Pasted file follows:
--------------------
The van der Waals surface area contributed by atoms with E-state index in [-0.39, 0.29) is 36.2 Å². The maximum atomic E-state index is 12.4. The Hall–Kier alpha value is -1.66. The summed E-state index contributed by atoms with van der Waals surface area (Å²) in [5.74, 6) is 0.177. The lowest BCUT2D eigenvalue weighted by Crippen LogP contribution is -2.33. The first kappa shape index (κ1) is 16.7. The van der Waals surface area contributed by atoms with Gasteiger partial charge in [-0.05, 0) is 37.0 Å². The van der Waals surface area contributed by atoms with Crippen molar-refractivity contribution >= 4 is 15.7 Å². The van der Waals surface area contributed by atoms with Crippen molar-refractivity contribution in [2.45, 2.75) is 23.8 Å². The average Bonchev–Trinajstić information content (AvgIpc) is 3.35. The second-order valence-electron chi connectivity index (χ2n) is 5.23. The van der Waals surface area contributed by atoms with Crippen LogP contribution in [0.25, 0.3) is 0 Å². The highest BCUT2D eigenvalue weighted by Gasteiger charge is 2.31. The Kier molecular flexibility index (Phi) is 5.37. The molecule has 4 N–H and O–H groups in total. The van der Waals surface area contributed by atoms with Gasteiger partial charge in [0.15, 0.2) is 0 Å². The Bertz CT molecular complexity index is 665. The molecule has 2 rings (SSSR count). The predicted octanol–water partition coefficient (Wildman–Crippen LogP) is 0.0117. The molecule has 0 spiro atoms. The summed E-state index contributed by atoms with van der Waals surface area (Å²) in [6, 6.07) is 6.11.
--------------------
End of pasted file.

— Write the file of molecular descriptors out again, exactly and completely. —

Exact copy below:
The van der Waals surface area contributed by atoms with E-state index in [-0.39, 0.29) is 36.2 Å². The maximum atomic E-state index is 12.4. The Hall–Kier alpha value is -1.66. The summed E-state index contributed by atoms with van der Waals surface area (Å²) in [5.74, 6) is 0.177. The lowest BCUT2D eigenvalue weighted by Crippen LogP contribution is -2.33. The first kappa shape index (κ1) is 16.7. The van der Waals surface area contributed by atoms with Gasteiger partial charge in [-0.05, 0) is 37.0 Å². The van der Waals surface area contributed by atoms with Crippen molar-refractivity contribution >= 4 is 15.7 Å². The van der Waals surface area contributed by atoms with Crippen molar-refractivity contribution in [2.45, 2.75) is 23.8 Å². The average Bonchev–Trinajstić information content (AvgIpc) is 3.35. The second-order valence-electron chi connectivity index (χ2n) is 5.23. The van der Waals surface area contributed by atoms with Crippen LogP contribution in [0.25, 0.3) is 0 Å². The highest BCUT2D eigenvalue weighted by Gasteiger charge is 2.31. The Kier molecular flexibility index (Phi) is 5.37. The molecule has 4 N–H and O–H groups in total. The van der Waals surface area contributed by atoms with Gasteiger partial charge in [0.15, 0.2) is 0 Å². The Bertz CT molecular complexity index is 665. The molecule has 2 rings (SSSR count). The predicted octanol–water partition coefficient (Wildman–Crippen LogP) is 0.0117. The molecule has 0 spiro atoms. The summed E-state index contributed by atoms with van der Waals surface area (Å²) in [6, 6.07) is 6.11.